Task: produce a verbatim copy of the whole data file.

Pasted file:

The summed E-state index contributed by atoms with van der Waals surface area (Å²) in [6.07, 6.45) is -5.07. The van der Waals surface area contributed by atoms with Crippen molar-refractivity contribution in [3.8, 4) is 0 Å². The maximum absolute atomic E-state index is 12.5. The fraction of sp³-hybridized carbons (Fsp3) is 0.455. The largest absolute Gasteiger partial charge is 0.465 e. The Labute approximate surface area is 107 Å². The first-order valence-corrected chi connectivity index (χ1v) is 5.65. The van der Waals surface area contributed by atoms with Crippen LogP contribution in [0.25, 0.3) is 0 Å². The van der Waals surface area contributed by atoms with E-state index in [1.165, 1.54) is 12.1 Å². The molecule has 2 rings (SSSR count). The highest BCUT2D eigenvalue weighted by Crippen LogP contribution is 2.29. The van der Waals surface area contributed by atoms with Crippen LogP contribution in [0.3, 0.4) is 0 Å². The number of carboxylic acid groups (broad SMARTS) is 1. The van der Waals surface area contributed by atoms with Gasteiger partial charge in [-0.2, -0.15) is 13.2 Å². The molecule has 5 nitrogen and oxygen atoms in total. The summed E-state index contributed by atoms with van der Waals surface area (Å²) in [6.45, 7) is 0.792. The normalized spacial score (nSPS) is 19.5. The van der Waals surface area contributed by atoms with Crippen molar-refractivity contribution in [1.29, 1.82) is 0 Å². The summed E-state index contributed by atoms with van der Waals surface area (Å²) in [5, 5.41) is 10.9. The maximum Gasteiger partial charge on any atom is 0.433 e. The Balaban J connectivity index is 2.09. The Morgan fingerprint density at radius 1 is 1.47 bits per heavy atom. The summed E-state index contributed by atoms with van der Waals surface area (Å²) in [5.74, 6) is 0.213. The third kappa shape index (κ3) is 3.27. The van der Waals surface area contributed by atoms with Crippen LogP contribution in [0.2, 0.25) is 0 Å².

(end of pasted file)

The summed E-state index contributed by atoms with van der Waals surface area (Å²) in [6.07, 6.45) is -5.07. The van der Waals surface area contributed by atoms with Crippen molar-refractivity contribution in [3.8, 4) is 0 Å². The maximum absolute atomic E-state index is 12.5. The fraction of sp³-hybridized carbons (Fsp3) is 0.455. The largest absolute Gasteiger partial charge is 0.465 e. The Labute approximate surface area is 107 Å². The first-order valence-corrected chi connectivity index (χ1v) is 5.65. The van der Waals surface area contributed by atoms with Crippen LogP contribution in [0.25, 0.3) is 0 Å². The van der Waals surface area contributed by atoms with E-state index in [1.165, 1.54) is 12.1 Å². The molecule has 2 rings (SSSR count). The highest BCUT2D eigenvalue weighted by Crippen LogP contribution is 2.29. The van der Waals surface area contributed by atoms with Crippen LogP contribution in [0.3, 0.4) is 0 Å². The number of carboxylic acid groups (broad SMARTS) is 1. The van der Waals surface area contributed by atoms with Gasteiger partial charge in [-0.2, -0.15) is 13.2 Å². The molecule has 5 nitrogen and oxygen atoms in total. The summed E-state index contributed by atoms with van der Waals surface area (Å²) in [6.45, 7) is 0.792. The normalized spacial score (nSPS) is 19.5. The van der Waals surface area contributed by atoms with Crippen molar-refractivity contribution in [1.29, 1.82) is 0 Å². The summed E-state index contributed by atoms with van der Waals surface area (Å²) in [5, 5.41) is 10.9. The maximum Gasteiger partial charge on any atom is 0.433 e. The Balaban J connectivity index is 2.09. The Morgan fingerprint density at radius 1 is 1.47 bits per heavy atom. The summed E-state index contributed by atoms with van der Waals surface area (Å²) in [5.74, 6) is 0.213. The third kappa shape index (κ3) is 3.27. The van der Waals surface area contributed by atoms with Crippen LogP contribution in [0.2, 0.25) is 0 Å².